Ukraine live updates: Russian troops ‘demoralized and disobeying orders’ says UK spy chief

0 0

A wounded man talks to a soldier, left, after being evacuated from Irpin, on the outskirts of Kyiv, Ukraine, Wednesday, March 30, 2022.


With Russia’s war in Ukraine into its second month, Putin’s forces have continued to pound towns and cities from afar as Moscow’s military offensive stalls in the face of strong Ukrainian resistance.

Millions have fled their homes, creating Europe’s worst refugee crisis since World War II. Thousands of civilians and military personnel have been killed, and the Russian bombardments have left widespread devastation.

The Russian invasion has caused political and shockwaves around the world, deepening the rupture between Moscow and the West.

Follow Thursday’s updates in our blog below and watch our TV coverage in the video player above.


Thursday’s key points to know: 

    Demoralized Russian soldiers in the Ukraine were refusing to carry out orders and sabotaging their own equipment, says UK spy chief.The Russian rouble has rebounded on international currency markets, leading to questions about the impact of Western sanctions. The Pentagon and the White House say intelligence suggests Vladimir Putin may not be getting the “full picture” of the war in Ukraine from his advisers.Ukraine’s President Zelenskyy says his country’s defence is at a turning point, and they need more military aid to win the war against Russia.Officials in Ukraine say Russian forces have continued to strike around Kyiv and other cities, including residential areas of Chernihiv — both areas where Moscow pledged on Tuesday to “drastically” reduce combat operations. The Red Cross has confirmed a claim by Ukrainian authorities that one of its centres was hit by Russian bombardment in Mariupol, the besieged port in southeastern Ukraine destroyed by Putin’s forces.


More than 400,000 Ukrainians forcibly displaced to Russia: Ombudswoman

More than 400,000 Ukrainians have been forcibly displaced to Russia since the start of the war, Ukraine’s ombudswoman has told Euronews.

Lyudmila Denisova, who has responsibility in Ukraine’s parliament for monitoring human rights abuses, said her country is collecting evidence of alleged Russian war crimes.

Read more at our story here:

More than 400,000 Ukrainians ‘forcibly displaced to Russia’


Russian soldiers ‘demoralized and disobeying orders’ says UK spy chief

Demoralized Russian soldiers in Ukraine were refusing to carry out orders, sabotaging their own equipment, and had accidentally shot down their own aircraft, a UK intelligence chief said on Thursday.

Jeremy Fleming, who heads the GCHQ electronic spy agency, made the remarks at a speech in the Australian capital Canberra.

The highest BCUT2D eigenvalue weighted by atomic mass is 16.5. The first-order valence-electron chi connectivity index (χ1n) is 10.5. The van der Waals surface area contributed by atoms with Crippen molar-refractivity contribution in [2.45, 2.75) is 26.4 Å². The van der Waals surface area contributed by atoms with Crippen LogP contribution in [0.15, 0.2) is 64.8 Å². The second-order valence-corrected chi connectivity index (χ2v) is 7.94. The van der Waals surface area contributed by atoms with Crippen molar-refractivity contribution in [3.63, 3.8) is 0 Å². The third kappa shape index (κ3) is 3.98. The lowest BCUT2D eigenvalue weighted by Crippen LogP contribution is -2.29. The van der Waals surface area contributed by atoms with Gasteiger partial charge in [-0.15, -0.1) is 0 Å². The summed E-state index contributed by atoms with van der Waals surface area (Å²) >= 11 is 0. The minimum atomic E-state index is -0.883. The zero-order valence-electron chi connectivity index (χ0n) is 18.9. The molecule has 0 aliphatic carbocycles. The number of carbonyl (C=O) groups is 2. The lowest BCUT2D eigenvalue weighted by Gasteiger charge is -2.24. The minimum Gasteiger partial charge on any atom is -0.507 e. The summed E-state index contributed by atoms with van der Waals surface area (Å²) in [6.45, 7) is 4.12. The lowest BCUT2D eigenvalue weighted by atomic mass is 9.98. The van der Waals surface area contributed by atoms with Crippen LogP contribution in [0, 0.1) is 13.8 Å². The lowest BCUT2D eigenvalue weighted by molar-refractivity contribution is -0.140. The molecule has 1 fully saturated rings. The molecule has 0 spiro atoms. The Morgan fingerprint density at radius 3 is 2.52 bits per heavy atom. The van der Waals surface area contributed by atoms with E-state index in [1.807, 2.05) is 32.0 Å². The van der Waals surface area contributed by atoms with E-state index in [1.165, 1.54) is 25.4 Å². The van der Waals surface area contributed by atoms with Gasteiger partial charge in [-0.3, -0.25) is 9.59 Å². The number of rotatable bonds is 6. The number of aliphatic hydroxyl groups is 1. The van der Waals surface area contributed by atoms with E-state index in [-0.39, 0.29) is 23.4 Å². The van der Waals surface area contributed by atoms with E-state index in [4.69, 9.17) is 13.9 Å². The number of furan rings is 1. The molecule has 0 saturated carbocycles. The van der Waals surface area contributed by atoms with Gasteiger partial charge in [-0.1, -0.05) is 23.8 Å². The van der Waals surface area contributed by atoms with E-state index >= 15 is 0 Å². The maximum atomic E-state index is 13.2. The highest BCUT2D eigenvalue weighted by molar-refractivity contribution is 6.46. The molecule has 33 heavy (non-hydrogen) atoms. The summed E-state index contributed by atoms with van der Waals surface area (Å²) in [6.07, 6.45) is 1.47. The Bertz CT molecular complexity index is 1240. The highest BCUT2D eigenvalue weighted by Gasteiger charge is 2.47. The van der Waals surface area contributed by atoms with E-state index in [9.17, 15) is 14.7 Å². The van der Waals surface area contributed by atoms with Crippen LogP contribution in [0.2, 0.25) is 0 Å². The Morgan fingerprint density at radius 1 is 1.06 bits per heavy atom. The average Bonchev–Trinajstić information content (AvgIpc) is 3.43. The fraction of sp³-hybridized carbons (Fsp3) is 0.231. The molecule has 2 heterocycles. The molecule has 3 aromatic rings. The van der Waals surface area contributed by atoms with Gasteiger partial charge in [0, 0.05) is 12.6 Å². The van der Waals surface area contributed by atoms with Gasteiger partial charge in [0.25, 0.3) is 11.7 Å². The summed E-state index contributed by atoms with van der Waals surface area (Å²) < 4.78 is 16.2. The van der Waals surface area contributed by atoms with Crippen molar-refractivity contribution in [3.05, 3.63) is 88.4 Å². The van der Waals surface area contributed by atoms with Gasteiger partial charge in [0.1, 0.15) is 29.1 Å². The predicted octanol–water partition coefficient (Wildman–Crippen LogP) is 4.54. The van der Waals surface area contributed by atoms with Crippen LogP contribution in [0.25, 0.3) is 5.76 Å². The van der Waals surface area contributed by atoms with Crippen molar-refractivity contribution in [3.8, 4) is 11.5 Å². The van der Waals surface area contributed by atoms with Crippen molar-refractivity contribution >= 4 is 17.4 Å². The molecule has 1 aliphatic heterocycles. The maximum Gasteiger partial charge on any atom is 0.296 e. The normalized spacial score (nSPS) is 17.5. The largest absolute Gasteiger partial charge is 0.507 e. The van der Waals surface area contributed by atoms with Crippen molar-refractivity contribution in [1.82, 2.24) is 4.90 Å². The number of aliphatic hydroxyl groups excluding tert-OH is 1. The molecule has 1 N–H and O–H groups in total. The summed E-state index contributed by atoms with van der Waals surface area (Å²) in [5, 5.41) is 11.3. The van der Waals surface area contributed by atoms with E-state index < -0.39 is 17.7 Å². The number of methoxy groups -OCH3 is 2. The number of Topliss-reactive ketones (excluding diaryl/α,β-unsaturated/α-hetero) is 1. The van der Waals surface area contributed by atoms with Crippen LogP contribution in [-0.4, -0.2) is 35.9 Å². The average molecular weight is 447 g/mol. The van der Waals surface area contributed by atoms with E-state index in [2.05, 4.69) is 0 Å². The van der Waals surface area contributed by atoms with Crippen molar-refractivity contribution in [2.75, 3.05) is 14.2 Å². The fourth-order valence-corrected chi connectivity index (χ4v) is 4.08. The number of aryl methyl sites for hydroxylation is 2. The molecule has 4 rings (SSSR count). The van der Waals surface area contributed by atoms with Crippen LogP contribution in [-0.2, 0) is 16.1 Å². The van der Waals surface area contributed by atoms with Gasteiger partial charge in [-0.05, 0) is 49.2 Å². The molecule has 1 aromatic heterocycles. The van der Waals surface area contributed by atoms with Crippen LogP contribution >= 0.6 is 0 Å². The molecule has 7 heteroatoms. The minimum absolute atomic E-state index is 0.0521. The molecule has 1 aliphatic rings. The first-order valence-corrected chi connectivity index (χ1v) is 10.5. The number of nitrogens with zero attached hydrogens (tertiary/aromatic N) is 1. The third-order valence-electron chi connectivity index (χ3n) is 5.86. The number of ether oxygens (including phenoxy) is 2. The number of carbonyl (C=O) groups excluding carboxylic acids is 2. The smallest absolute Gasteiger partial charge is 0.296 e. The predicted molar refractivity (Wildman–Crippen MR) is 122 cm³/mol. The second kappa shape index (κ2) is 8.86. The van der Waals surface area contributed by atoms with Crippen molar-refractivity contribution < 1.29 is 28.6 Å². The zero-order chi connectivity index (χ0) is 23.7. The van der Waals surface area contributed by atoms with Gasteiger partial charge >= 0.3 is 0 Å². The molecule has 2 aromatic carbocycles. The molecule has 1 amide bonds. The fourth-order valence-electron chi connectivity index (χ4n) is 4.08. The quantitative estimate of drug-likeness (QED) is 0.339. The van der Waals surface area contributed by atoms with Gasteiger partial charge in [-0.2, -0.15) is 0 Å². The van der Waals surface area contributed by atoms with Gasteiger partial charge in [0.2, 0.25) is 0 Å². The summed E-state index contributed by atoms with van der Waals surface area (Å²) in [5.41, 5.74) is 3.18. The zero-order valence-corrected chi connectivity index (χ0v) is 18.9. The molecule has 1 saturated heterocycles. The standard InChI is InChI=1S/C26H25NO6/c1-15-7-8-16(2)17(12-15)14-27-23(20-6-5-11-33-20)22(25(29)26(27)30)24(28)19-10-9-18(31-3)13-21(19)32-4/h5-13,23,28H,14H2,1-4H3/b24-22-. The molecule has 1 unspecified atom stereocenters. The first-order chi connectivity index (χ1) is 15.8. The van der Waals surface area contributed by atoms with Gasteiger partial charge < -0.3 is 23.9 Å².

Russian President Vladimir Putin had apparently “massively misjudged” the invasion, he said.

“It’s clear he misjudged the resistance of the Ukrainian people. He underestimated the strength of the coalition his actions would galvanize. He underplayed the economic consequences of the sanctions regime, and he overestimated the abilities of his military to secure a rapid victory,” Fleming said.

“We’ve seen Russian soldiers, short of weapons and morale, refusing to carry out orders, sabotaging their own equipment and even accidentally shooting down their own aircraft,” Fleming added.

Although Putin’s advisers were believed to be too afraid to tell the truth, the “extent of these misjudgments must be crystal clear to the regime,” he said.

Fleming warned that the Kremlin was hunting for cyber targets and bringing in mercenaries to shore up its stalled military campaign in Ukraine.

He praised Ukrainian President Volodymyr Zelenskyy’s “information operation” for being highly effective at countering Russia’s massive disinformation drive spreading propaganda about the war.

While there were expectations that Russia would launch a major cyberattack as part of its military campaign, Fleming said such a move was never a central part of Moscow’s standard playbook for war.


Russian rouble rebounds on currency markets

The Russian ruble had bounced back on international currency markets by close of business Wednesday, leading to questions about how effective Western sanctions are.

After the initial impact of sanctions, Russia resorted to extreme financial measures to blunt the West’s penalties and inflate its currency. Russia’s Central Bank has jacked up interest rates to 20% and the Kremlin has imposed strict capital controls on those wishing to exchange their rubles for dollars or euros.

It’s a monetary defense Putin may not be able to sustain as long-term sanctions weigh down the Russian economy. But the ruble’s recovery could be a sign that the sanctions in their current form are not working as powerfully as Ukraine’s allies counted on when it comes to pressuring Putin to pull his troops from Ukraine.

It also could be a sign that Russia’s efforts to artificially prop up its currency are working by leveraging its oil and gas sector.

The ruble was trading at roughly 85 to the U.S. dollar, roughly where it was before Russia started its invasion a month ago. The ruble had fallen as low as roughly 150 to the dollar on March 7, when news emerged that the Biden administration would ban US imports of Russian oil and gas.


Leave A Reply

Your email address will not be published.